Friday, 14 November 2014

Noir November: Touch Of Evil (1958)

Written (well, he rewrote a script so much that he received credit) and directed by Orson Welles, based on the novel "Badge Of Evil" by Whit Masterson, Touch Of Evil is dark and disturbing stuff indeed. Yet it also remains highly entertaining, brilliantly cinematic, and mesmerising from start to finish.

The basic story concerns a death in a Mexican border town that sees Mexican Mike Vargas (Charlton Heston) clashing with revered Police Captain Hank Quinlan (Welles). The two men want to get to the bottom of the crime, but both have very different approaches. The former, also a target of some Mexican crime syndicates that he's been helping to break up and imprison, wants to investigate with due diligence and care, while Quinlan believes that he already knows who did it, and has a case that will stick. Meanwhile, some nasty types are hoping to get to Vargas through his pretty, new wife (Janet Leigh).

The biggest mistake that Touch Of Evil makes is having Charlton Heston cast as a Mexican. It just doesn't work well, and he doesn't look the part. However, viewing the film with the inclusion of Heston as a necessary evil (no pun intended) makes it easier. His name carried a lot of weight, he ended up inadvertently getting Welles on board as director, and kudos to him for taking such an interest in a film with such a discomforting premise (something he would do, intentionally or not, with a number of other movies in his career).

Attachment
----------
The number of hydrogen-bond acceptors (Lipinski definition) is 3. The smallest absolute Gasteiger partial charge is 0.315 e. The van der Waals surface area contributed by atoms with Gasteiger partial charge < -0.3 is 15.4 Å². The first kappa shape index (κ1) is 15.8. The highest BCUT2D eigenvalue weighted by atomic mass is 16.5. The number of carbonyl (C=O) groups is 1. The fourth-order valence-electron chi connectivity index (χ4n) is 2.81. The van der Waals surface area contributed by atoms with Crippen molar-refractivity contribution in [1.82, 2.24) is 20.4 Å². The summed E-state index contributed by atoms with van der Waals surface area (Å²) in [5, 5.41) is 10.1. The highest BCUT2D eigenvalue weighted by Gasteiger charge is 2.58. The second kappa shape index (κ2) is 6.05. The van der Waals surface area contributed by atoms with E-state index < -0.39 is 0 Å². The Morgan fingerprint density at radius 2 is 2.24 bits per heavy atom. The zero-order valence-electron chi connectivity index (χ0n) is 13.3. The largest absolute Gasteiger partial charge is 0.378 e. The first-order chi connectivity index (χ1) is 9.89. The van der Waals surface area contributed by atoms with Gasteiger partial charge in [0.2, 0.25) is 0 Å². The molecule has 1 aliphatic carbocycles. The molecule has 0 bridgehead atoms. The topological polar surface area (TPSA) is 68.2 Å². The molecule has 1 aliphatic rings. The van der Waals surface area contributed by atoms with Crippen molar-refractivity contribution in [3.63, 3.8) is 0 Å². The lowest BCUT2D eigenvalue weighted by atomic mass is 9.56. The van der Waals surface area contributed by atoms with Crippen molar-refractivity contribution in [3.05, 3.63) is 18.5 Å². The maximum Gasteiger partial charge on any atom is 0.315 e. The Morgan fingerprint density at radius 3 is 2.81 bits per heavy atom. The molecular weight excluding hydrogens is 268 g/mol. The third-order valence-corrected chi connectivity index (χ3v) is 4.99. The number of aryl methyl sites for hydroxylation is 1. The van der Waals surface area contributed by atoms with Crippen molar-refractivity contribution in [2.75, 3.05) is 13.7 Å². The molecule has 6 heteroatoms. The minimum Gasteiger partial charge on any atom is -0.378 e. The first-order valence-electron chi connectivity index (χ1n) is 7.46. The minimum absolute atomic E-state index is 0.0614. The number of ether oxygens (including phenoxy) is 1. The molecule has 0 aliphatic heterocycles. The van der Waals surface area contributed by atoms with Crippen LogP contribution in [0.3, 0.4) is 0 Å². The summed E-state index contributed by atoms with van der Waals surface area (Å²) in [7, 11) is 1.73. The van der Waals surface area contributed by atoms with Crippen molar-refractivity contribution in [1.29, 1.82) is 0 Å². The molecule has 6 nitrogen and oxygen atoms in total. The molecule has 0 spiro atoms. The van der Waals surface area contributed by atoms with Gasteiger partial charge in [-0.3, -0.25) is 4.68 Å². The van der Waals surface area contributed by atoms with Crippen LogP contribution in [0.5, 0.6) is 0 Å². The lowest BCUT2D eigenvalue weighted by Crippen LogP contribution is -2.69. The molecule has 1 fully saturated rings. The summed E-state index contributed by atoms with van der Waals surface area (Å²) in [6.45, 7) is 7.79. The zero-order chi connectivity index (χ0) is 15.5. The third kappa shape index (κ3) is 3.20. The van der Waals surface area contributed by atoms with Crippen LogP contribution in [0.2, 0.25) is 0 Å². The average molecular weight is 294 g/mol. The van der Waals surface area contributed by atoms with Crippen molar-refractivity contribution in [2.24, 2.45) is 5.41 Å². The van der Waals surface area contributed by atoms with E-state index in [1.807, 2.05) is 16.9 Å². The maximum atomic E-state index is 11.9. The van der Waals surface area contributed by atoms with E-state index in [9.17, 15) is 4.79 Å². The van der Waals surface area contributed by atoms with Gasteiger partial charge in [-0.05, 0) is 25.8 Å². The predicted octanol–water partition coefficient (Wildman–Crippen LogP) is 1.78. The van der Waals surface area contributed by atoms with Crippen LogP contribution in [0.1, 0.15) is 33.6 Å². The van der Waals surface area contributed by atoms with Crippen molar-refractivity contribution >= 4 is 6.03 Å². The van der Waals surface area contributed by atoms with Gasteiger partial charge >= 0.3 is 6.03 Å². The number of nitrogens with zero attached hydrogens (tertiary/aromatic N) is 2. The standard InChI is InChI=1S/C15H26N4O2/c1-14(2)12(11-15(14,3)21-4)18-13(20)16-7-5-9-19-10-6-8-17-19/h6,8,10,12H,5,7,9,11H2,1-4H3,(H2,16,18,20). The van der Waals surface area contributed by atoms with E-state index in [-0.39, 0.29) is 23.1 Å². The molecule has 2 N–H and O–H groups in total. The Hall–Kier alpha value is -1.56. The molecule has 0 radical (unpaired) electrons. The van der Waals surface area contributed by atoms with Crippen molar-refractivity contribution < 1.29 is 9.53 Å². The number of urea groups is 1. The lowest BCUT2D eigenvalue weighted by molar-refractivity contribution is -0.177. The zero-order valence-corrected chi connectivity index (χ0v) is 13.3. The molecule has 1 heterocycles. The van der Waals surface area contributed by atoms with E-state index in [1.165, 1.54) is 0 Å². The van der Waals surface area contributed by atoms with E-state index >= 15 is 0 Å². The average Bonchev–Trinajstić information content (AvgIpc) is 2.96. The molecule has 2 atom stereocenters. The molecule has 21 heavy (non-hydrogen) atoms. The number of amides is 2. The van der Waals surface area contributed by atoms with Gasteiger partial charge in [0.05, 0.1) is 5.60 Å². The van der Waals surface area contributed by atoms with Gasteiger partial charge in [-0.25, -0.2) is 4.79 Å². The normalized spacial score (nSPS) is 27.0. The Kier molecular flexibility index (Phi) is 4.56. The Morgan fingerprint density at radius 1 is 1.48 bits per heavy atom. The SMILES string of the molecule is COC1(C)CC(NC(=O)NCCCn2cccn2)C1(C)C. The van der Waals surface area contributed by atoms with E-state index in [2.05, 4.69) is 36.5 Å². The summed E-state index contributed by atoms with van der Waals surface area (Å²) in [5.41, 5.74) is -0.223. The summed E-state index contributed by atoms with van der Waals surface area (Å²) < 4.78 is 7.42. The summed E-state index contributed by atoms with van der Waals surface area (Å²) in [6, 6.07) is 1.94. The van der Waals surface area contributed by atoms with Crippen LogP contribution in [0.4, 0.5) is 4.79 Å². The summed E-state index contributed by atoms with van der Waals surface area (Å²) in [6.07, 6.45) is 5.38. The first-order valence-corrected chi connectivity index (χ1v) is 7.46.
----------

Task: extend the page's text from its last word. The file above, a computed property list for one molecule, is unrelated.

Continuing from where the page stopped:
Despite not being believable as a Mexican, Heston does invest his main character with that stalwart nobility that he would bring to so many of his roles. This really works well in highlighting that central friction between Vargas and Quinlan, with Welles happy to paint himself in many darker shades. As soon as Quinlan appears we start to discover that he's not the nicest man to be around, but he gets results. But at what cost? Leigh puts in one of her best performances as the sweet young woman who looks set to be most damaged by the unfolding events, Joseph Calleia is very good as Police Sergeant Pete Menzies (who looks up to Quinlan, to a point), Akim Tamiroff does well as a devious crime boss, Dennis Weaver is a little bit too on edge, although enjoyable enough, as the night manager of a motel, and Joanna Moore and Marlene Dietrich do well with their small roles. Dietrich is particularly good in a role that seems to carry within it the many ghosts of her past.

There's a memorable score by Henry Mancini, direction from Welles that's damn near flawless, and a script full of some great moments of dialogue. The design of each sequence, from lighting to camera angles to shot duration, makes this a prime example of a movie that can be both enjoyed in terms of sheer cinematic pleasure and also studied as a masterclass in film-making.

If only they hadn't tried to pass Heston off as a Mexican, it would have been perfect.



  1. Agreed. Once you get past Charlton Heston playing a Mexican, you can relax and enjoy it. I often wonder if Orson Welles himself was making a comment on that absurdity in the scene where Vargas' wife is pointed out to Quinlan. Quinlan squints, visibly disbelieving what he's just been told and says; "Her? She don't look like a Mexican either."

    1. Oh, I absolutely believe that Welles was ceding the point when he made that comment.